All businesses, no matter how big or small, are susceptible to lawsuits. You’ve already taken necessary precautions regarding such an event, perhaps through the purchase of business liability insurance, but are you fully prepared should an actual lawsuit occur?
Some of the top drawbacks in business that will hurt a business if sued are doing business as a sole proprietor, doing business as a general partnership, using a corporation improperly, making personal guarantees, failing to maintain adequate business insurance, sexual harassment in the workplace, using independent contractors, failing to get important business deals in writing, not thinking before you act or speak, and owning all of your assets in one business entity.
It is a good idea to do all you can to prepare your business for a potential lawsuit. Various lawyers advise that every business should be formed or incorporated as a type of limited liability business entity. While there is no 100% guarantee against personal liability exposure when owning a business, incorporating as such can certainly be an effective shield against the associated risks and dangers.
One of the most important ways to prepare if you have not done so already, is to purchase the right type of business insurance to protect you and your business should if you are sued. The insurance company beholds an obligation to defend you and your business on claims where there is a potential for coverage under the policy. In other words, regardless of a lawsuit’s outcome, your insurance company may be required to hire and pay for a lawyer to represent your interests in a litigation.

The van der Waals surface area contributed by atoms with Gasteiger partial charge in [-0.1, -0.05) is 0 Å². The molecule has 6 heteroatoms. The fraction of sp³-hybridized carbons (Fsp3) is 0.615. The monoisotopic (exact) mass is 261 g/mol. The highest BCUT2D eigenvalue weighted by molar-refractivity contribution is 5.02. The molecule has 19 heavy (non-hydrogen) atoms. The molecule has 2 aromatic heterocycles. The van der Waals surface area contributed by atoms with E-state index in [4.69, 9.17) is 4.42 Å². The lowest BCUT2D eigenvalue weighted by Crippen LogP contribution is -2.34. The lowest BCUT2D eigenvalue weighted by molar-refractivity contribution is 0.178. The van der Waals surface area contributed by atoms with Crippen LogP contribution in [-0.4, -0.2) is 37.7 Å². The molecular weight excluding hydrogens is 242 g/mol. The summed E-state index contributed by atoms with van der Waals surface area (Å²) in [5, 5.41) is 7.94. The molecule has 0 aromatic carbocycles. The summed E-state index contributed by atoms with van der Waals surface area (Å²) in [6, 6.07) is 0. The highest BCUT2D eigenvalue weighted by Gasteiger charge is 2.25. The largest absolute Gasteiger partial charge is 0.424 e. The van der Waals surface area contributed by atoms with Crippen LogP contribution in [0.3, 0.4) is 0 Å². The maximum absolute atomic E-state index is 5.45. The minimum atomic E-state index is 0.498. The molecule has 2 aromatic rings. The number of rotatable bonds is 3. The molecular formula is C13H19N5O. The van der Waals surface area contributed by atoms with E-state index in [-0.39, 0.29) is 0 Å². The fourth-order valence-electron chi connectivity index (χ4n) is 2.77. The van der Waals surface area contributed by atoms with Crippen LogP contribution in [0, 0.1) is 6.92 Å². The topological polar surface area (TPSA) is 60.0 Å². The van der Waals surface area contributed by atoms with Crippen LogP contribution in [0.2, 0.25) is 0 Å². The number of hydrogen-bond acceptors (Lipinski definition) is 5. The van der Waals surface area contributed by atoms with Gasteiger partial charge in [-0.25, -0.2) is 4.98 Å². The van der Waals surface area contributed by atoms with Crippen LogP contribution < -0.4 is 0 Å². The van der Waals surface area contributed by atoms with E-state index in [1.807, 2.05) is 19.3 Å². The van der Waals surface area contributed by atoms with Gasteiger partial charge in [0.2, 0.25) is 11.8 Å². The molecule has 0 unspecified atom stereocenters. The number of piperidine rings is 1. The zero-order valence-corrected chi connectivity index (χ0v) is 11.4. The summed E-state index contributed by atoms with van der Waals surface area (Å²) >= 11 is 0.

The insurance company will also have an obligation to cover or indemnify you against any judgments up to the insurance policy limits. To be sure that your business is adequately covered under such a circumstance, contact your insurance company or agent. Know the details to every policy before purchasing as well.
As a business that wants to reduce the chances of a lawsuit, it will help to have well-drafted policies and procedures in place. An employee handbook is a prime example of good planning, as it lets your employees know what is expected of them in the workplace.
And speaking of employees, it also helps to educate your staff about issues specifically pertaining to their work performance. This not only is effective in promoting safety in the workplace, but it helps your business to comply with the law.
Another way to be prepared for a lawsuit is to establish a corporate compliance program in which management regularly reviews operations to ensure compliance with rules and regulations that govern the workplace. Even if your company turns out to be liable on a claim, having a compliance program will lessen potential liability exposure, as it serves as evidence of your efforts as a business owner to do the right thing. It will even help to insulate management from criminal liability for more serious violations.
Whether your insurance company provides, or you seek one yourself, it is imperative to hire an attorney for any business related contracts and business deals. Preventing lawsuits is easier when you have well-drafted documents to back you. In the long run, these documents will also help you save money that may otherwise be spent in defending a lawsuit.
Using an attorney for your business from the get-go will also come in handy, as you will only have around 30 days or less to find legal representation after being sued. If you do not already have a lawyer, it can be challenging to find a good and reputable one in the 30 days or less.
For more information regarding business property insurance, or other business related insurance, contact the professionals at insurancequoteonline.com. For your convenience, click for a free quote or call our insurance specialists at 1.800.649.9094 today.